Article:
Filmography Thomas Hezel

Pre-thoughts on contemporary filmmaking

Behind every single film there are many preparation days, several days of shooting and countless camera setups. Behind every camera setup is the effort and the passion for quality that must be achieved within the timeframe, and the budget.

Today almost every film is a product. This product has to be produced with its respective properties for a specific market (broadcast slot, screening time, audience). There is a product framework that must be adhered to in accordance with the experiences and expectations of broadcasters, producers, distributors, cinema operators and streaming services.

The challenge is to work as creatively as possible (without going beyound the boundaries) within this product framework, under the given conditions (money, time and environmental conditions such as the weather) and to output the highest film quality as possible. What often is misunderstood, is that "quality", in this context, always refers to the respective product framework, not to cinematic work in general. This very often leads to the false argument that filmmakers in Germany would not be able to make a "good" movie. The term "good" usually refers in this context to the comparison with a successful foreign cinema film, which was created under the premises of an individual, creative process. Or it was created within a product framework and has become fortuitous or fortunately (as a side effect) a unique piece of creative work.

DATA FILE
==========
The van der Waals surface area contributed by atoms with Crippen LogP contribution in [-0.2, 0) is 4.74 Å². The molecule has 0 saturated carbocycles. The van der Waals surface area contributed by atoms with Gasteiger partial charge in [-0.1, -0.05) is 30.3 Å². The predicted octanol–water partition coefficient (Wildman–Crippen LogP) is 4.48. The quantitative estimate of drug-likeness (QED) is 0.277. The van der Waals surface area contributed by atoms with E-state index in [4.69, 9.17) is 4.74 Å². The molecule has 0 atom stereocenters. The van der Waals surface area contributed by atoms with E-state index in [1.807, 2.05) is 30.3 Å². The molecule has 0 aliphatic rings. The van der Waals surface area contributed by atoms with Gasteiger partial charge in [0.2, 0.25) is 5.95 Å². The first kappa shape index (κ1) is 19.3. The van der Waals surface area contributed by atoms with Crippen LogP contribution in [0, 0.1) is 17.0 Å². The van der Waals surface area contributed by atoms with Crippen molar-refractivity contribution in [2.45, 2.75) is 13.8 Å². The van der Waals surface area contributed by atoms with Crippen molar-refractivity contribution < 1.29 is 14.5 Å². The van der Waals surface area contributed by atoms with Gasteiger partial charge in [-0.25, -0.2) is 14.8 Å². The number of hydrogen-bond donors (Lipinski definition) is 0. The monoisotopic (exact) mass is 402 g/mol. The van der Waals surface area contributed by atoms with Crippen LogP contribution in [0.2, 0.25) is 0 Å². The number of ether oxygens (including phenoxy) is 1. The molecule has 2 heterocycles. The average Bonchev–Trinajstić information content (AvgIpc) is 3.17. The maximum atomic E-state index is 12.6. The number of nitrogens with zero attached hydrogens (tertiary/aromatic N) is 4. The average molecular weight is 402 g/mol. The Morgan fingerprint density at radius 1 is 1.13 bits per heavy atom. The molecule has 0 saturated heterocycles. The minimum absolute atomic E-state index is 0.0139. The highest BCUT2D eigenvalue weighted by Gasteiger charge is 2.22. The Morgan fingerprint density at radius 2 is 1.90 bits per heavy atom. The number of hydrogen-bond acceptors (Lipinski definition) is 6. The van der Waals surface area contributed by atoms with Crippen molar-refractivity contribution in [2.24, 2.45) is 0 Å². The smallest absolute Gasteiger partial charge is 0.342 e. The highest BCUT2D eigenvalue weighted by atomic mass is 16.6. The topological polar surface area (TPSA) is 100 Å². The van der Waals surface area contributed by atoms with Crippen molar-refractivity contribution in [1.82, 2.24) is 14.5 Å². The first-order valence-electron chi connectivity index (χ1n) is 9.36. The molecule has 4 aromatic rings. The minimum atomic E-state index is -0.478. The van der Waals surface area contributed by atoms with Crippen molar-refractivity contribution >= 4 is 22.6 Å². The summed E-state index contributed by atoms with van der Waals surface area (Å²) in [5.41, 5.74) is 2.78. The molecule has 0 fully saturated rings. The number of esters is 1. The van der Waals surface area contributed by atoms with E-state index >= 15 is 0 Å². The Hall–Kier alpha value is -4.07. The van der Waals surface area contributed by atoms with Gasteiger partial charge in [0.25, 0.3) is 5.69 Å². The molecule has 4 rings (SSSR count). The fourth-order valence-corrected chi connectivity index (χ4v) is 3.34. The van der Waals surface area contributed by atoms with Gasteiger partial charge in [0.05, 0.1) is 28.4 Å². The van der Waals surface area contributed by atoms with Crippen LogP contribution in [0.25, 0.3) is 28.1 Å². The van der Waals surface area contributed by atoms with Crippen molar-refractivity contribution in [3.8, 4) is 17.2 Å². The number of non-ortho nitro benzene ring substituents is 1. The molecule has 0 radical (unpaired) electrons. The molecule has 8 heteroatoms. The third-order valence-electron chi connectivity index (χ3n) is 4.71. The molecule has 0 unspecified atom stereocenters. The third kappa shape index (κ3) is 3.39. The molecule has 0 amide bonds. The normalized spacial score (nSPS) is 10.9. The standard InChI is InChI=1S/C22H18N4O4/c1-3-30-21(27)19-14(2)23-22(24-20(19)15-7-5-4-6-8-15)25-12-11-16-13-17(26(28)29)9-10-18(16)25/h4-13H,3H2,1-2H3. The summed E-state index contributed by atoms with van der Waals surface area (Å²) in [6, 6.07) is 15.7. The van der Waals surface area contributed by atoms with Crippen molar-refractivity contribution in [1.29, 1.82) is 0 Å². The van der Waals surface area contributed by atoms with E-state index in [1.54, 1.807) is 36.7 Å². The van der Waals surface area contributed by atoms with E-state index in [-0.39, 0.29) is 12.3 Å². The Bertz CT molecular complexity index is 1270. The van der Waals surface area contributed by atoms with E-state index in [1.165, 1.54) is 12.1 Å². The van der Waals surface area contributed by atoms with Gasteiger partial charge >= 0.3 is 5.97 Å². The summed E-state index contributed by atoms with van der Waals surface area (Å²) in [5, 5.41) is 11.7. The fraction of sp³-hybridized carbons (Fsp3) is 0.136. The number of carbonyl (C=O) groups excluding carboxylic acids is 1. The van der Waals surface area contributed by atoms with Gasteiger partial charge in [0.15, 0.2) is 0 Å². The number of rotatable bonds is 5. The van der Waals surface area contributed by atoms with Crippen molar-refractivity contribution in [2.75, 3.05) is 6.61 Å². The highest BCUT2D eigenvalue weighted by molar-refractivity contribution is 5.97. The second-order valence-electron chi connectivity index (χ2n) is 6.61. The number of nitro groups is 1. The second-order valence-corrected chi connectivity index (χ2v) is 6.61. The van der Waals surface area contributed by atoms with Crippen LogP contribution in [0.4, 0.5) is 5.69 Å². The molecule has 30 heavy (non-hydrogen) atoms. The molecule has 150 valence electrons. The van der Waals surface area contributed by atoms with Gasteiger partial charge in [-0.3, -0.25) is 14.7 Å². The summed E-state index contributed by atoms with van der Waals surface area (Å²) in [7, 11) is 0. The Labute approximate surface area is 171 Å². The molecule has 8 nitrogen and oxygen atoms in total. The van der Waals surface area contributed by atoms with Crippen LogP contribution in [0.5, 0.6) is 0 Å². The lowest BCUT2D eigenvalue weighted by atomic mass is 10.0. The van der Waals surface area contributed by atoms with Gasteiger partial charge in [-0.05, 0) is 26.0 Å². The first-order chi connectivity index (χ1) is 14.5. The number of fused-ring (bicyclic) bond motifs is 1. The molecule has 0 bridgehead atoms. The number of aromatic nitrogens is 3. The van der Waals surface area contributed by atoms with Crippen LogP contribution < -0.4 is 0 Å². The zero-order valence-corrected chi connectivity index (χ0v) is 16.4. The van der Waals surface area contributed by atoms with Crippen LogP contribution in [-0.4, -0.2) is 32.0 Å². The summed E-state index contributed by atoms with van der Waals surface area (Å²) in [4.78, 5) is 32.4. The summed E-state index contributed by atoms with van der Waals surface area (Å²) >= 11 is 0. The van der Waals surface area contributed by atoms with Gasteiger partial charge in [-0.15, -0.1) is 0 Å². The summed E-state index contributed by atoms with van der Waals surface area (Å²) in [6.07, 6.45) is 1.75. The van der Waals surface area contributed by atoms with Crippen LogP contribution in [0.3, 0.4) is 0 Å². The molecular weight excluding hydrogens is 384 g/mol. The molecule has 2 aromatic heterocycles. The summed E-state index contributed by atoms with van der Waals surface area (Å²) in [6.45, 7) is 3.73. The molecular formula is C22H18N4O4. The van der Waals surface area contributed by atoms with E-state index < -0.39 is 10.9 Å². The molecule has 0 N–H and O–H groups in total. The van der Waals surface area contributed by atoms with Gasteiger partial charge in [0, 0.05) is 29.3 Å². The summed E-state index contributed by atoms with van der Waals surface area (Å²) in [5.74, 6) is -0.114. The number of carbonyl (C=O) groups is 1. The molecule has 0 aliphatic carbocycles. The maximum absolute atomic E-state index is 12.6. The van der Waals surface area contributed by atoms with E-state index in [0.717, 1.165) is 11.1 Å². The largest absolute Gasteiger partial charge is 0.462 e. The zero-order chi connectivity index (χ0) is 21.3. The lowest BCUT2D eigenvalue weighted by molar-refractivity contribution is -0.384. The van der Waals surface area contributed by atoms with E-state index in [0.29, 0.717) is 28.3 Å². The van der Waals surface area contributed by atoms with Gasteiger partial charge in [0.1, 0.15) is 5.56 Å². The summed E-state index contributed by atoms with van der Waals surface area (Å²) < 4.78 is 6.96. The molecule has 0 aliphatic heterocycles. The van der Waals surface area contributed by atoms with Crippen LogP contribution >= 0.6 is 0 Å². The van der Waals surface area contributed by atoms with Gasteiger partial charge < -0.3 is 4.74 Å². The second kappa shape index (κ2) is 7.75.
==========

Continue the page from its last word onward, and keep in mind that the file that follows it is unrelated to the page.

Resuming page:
The cinematic process of "creation" has changed radically in the media age, over the past 20 years, as it is now always surrounded by a product framework, that aims towards marketing for a very specific audience.

That's why you can not talk about "making films" any more. It's much clearer and more straight foreward when you talk about producing "cinematic products". This applies to all types of online, television and cinema films produced in Germany, with the exception of low or no-budget films that do not want to, or can not achieve significant audience numbers. The film, which in its basic features is devoted to dramaturgy or artistic impetus (in the framework of normal budgets), presents too great a risk in the ebullient media landscape, so that nobody will be able or willing to finance it. Perhaps Wim Wenders is the last great figure of German cinema, who can still devote himself to a creative idea and then in the end - just because, or nevertheless - reaches a considerable audience for refinancing. All other directors must, or only want, to act within the explicitly set or implicitly expected product framework.

The creative process of the director thus needs a self-reflection of his own impulses, decisions and evaluations in every moment of the cinematic creation, in order to channel them into the product framework.

"Film-making", to the extent that it is intended to create a living for all involved, has become a very complex process, in the balance between creative impulses and the predefined form of the framework. Any claim by filmmakers to "make a unique movie" (with a relevant budget) may be a well-intentioned, but objectively illusory apperception.

This can be regretted or denied, but it is certainly more effective to become aware of it and to act accordingly. In the longer term we have to seek for new markets with different requirements, or even better develop the markets ourselves in the interlinkage between "creativity" and the opportunities of the "digital" - but this also has to be financed.

Producer and Director Thomas Hezel – Corporate Films

Thomas Hezel Film Director

Director – TV

Idea, Exposé and Script Consultant

1st Assistant Director and other